College-bound high school seniors across the land are busy heading down the home stretch of their academic year. Complicating this sometimes frantic period are critical questions that need to be answered:
And there may be other questions, too. However, one question that all seniors should be asking, in case they don't already know the answer, is: “What will I be doing this summer?"
Those roughly three months between high school graduation and landing on a college campus can offer a lot of opportunity. Maybe some of you already have your plans made. You may be returning to a job you worked last summer, or perhaps you'll continue working a job that has been part of your ongoing school year. Those are optimal situations.
Actually, it may be a bit late for those of you who haven't given any thought to summer work. The good news is that the job market has made a significant comeback during the last year or so. Just check your local job listings and you may notice that there are more openings than there have been in the past. It's time to start your investigation!
The big question you may be asking is: “What kind of work do I want to do?" Well, it may not be a matter of what you want to do, but, rather, what is available for you to do.
[WARNING: Here comes another one of those sleep-inducing "Dave recalls his Wonder Years" narratives. Do not read while driving or operating heavy equipment!]
Back in the day, I worked a number of highly unglamorous (by today's standards) summer jobs. Let's see ...
Enough about my summer jobs. Thankfully.
My inspiration for this post comes from an older Wall Street Journal article called In Praise of the Teen Summer Job, by Dave Shiflett, who notes, "From hauling bricks to delivering newspapers, traditional summer work taught generations of teens about life, labor and their place in the universe."
That's also my recollection of summer jobs. Shiflett does contrast back-then to nowadays:
Among the signs of my advancing age is bafflement at hearing younger parents talk about what their teenagers are going to do over the summer. Some mention internships with documentary filmmakers. Others say that their offspring will spend the hot months building latrines in distant corners of the developing world. A few speak of expeditions to measure the disappearance of glaciers or a period of reflection at an ashram in Tamil Nadu.
What on Earth is an ashram? And when did teenagers start doing all these exotic things instead of working summer jobs?
I wish them well, of course, and hope that they build the finest latrines ever to grace the Guatemalan countryside. I should also acknowledge that I wish such opportunities had been available to me when I was growing up ...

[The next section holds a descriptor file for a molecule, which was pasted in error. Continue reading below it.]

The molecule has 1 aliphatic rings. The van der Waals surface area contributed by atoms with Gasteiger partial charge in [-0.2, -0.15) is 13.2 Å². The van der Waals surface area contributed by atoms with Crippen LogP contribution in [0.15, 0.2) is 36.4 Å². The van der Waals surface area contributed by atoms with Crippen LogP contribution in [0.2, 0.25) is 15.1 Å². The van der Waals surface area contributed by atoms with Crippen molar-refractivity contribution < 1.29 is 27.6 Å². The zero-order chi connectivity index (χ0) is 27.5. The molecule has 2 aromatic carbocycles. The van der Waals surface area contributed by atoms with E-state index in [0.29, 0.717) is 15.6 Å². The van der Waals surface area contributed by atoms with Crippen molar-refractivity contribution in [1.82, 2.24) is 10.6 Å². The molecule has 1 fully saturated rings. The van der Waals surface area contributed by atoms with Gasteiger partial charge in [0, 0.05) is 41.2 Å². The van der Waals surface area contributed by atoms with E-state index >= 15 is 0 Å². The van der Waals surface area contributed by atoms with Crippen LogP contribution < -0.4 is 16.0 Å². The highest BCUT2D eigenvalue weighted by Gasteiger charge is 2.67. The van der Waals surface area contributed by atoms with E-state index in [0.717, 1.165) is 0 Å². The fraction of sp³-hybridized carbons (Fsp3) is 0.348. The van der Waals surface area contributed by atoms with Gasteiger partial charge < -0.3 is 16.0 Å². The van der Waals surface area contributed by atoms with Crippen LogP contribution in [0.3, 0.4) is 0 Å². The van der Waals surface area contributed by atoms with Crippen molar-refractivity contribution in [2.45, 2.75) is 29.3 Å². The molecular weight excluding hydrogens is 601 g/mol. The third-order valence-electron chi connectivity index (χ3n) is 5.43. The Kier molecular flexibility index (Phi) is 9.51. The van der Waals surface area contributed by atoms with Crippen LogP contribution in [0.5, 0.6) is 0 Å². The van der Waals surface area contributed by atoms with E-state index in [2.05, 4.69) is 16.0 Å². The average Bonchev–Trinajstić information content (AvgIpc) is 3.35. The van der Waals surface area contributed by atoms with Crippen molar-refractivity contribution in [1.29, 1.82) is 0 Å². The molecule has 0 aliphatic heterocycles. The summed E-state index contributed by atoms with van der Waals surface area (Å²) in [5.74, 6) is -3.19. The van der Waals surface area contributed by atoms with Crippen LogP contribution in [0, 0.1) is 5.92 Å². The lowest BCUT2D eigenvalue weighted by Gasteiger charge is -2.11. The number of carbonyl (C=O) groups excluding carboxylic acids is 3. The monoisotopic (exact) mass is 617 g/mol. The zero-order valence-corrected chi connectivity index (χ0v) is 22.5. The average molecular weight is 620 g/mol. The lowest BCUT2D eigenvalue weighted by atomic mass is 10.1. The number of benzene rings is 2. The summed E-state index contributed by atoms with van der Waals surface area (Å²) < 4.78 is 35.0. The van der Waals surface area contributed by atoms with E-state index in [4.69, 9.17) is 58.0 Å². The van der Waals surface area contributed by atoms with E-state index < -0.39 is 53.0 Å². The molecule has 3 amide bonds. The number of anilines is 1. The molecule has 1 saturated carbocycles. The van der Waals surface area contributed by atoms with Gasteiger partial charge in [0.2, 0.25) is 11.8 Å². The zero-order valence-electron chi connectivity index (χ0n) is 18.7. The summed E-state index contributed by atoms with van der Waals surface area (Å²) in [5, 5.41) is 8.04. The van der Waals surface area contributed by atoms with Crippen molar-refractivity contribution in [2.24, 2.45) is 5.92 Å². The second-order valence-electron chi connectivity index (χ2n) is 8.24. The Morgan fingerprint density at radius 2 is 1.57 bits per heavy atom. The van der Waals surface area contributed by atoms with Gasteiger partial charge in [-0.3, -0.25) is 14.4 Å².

Of course, all of Shiflett's learning experiences, like mine, were the result of actually having a job, which reminds me of an old Saturday Night Live Steve Martin bit where he assumes the voice of one of those high-pressure, late-night TV hustlers and excitedly proclaims:
"You... can be a millionaire... and never pay taxes! Yes! You can be a millionaire... and never pay taxes!
You say ... 'Steve ... how can I be a millionaire ... and never pay taxes?'
First ... get a million dollars. Now... you say, 'Steve ... what do I say to the tax man when he comes to my door and says, 'You ... have never paid taxes!'?'
Two simple words. Two simple words in the English language: 'I forgot!'"
Taking the Steve Martin approach, then, let me say that you, too, can have these great learning experiences with a summer job! How?
First, get a summer job. Obvious, huh? Well, being the curious guy that I am, I wondered what kind of advice the “experts" are professing these days to high schoolers looking for summer employment. So, I found this recent article on how to get a great summer job.
Note that these points are not just for any job, but for a great job. Where was this article when Cold Power was breaking my neck? Here are four of the eight great tips from the article:
Be sure to read the remaining four tips to help you round out your job-search toolbox.
As I mentioned above, today, as we approach mid-April, may be getting into the squeeze period for getting summer work. But, there's good news. Here's what one expert had to say about last year's summer employment opportunities:
Laura Dresser with the Center on Wisconsin Strategies said there are always reasons to be wary of future growth, as it depends on how national and international markets do. She does, however, reassure that the next few months look promising for job seekers.
"We'll see a lot of 'help wanted' signs out," Dresser said.
She said there are a few fields with more openings than others, including construction, manufacturing, healthcare, retail, and food service …
That was good news from last year. The even better news is that this year, things are even stronger. Therefore, you'll probably find even more help-wanted signs out there.
So if you're interested in putting the upcoming summer months to better use than following Facebook, Twitter, et al or keeping up with the Kardashians, then make your summer job search plans now. If you're really successful, maybe you can become a millionaire and not pay any taxes!
Be sure to check out all my admissions-related articles at College Confidential.
College tours are schools’ best opportunity to convince potential students that they’ve got everything you could ever want to suc…
Last week, we were privileged to hear from a UChicago admissions director in an Ask Me Anything forum event to get exclusive tips…
HELP!! I'm applying to Syracuse University Early Decision. The due date for the app is November 15. I'm not sure, does …